Wednesday, July 27, 2011

These Things Hidden

Rating: 4 out of 5 Soccer Trophies

I'm just going to dive right in on this one. Something I can admire in an author's style is being sparse. The reason I can admire it is because I know how difficult it is to maintain that and to not get carried away in details, details, details. I am constantly stripping down my own writing and trying to convey the same message with less words. Gudenkauf has mastered this. While I was reading I couldn't help but notice how swiftly I, as the reader, was taken from moment to moment in these effortless little nuances. I felt like I was given just enough, yet I still wanted more. I devoured this novel because I felt I could learn something from Gudenkauf.

The storyline was emotionally intense. I was not particularly a fan of the premise. However, if I'd known what it was about from the jacket premise, I would not have picked it up and I would have missed out on this gifted writer's talent. That being said, if you read this, do not put it down because it has a "baby killer" in it. The themes in this story are prevalent to anyone who reads it.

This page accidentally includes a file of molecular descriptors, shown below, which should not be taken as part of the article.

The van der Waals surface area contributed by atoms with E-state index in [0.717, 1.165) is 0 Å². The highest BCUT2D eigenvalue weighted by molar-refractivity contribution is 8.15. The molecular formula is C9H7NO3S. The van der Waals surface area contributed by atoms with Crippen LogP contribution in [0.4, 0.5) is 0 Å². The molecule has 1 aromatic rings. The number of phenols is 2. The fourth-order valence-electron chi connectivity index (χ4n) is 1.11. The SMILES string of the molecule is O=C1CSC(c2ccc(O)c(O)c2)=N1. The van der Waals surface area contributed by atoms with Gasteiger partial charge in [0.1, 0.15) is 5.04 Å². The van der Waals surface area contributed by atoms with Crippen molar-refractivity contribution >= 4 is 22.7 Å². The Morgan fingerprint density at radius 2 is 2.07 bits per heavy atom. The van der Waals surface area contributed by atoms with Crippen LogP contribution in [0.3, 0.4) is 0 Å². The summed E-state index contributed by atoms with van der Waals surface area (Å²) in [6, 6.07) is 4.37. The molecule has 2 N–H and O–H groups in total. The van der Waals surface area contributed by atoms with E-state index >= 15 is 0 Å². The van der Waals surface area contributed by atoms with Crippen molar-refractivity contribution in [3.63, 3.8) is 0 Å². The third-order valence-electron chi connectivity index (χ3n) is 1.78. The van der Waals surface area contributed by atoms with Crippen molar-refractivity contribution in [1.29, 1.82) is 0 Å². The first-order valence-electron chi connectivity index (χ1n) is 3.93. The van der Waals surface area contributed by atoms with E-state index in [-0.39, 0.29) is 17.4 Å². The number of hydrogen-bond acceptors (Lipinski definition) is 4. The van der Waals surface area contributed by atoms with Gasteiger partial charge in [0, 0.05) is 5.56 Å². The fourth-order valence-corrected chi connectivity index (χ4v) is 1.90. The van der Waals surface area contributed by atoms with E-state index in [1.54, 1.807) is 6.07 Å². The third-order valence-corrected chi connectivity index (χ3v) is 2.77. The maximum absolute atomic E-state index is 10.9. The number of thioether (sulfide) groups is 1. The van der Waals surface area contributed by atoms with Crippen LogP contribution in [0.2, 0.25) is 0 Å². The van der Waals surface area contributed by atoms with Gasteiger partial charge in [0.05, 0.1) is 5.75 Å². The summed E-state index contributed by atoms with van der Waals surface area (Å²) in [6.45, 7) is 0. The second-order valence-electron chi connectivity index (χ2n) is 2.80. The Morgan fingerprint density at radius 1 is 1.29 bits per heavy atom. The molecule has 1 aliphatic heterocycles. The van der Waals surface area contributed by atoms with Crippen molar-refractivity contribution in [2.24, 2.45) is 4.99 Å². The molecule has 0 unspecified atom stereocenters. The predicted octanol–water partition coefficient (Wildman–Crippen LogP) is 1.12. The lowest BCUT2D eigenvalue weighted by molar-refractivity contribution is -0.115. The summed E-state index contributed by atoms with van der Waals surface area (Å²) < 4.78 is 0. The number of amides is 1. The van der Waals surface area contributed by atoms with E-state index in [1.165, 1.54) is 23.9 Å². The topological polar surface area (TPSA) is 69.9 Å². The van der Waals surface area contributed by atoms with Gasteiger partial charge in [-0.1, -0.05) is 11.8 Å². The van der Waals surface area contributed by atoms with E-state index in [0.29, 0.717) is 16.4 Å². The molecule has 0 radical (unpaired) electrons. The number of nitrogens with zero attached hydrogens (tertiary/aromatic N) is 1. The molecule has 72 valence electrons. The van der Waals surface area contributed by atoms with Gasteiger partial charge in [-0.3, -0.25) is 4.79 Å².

I loved the voices in this book. Allison was surprisingly sympathetic. Brynn was quite antagonistic, and I was amazed because I thought it would be the other way around. Charm and Claire are strong female voices, but I felt distanced from them, probably because their side was told from a third person narrative. Gudenkauf did that for a reason, and that was, in my humble opinion, to show how it feels to be on the outside looking in on this boy's life. I truly felt how Allison must have felt to see Joshua being raised by Claire. Well, I at least got an inkling of it.

There were some elements I wasn't too fond of. There was a flip-flop in tenses and I wasn't sure how to respond to them. By the time I realized it was just Gudenkauf's style, I was already 75% of the way through the novel. It was disarming enough to be distracting for me.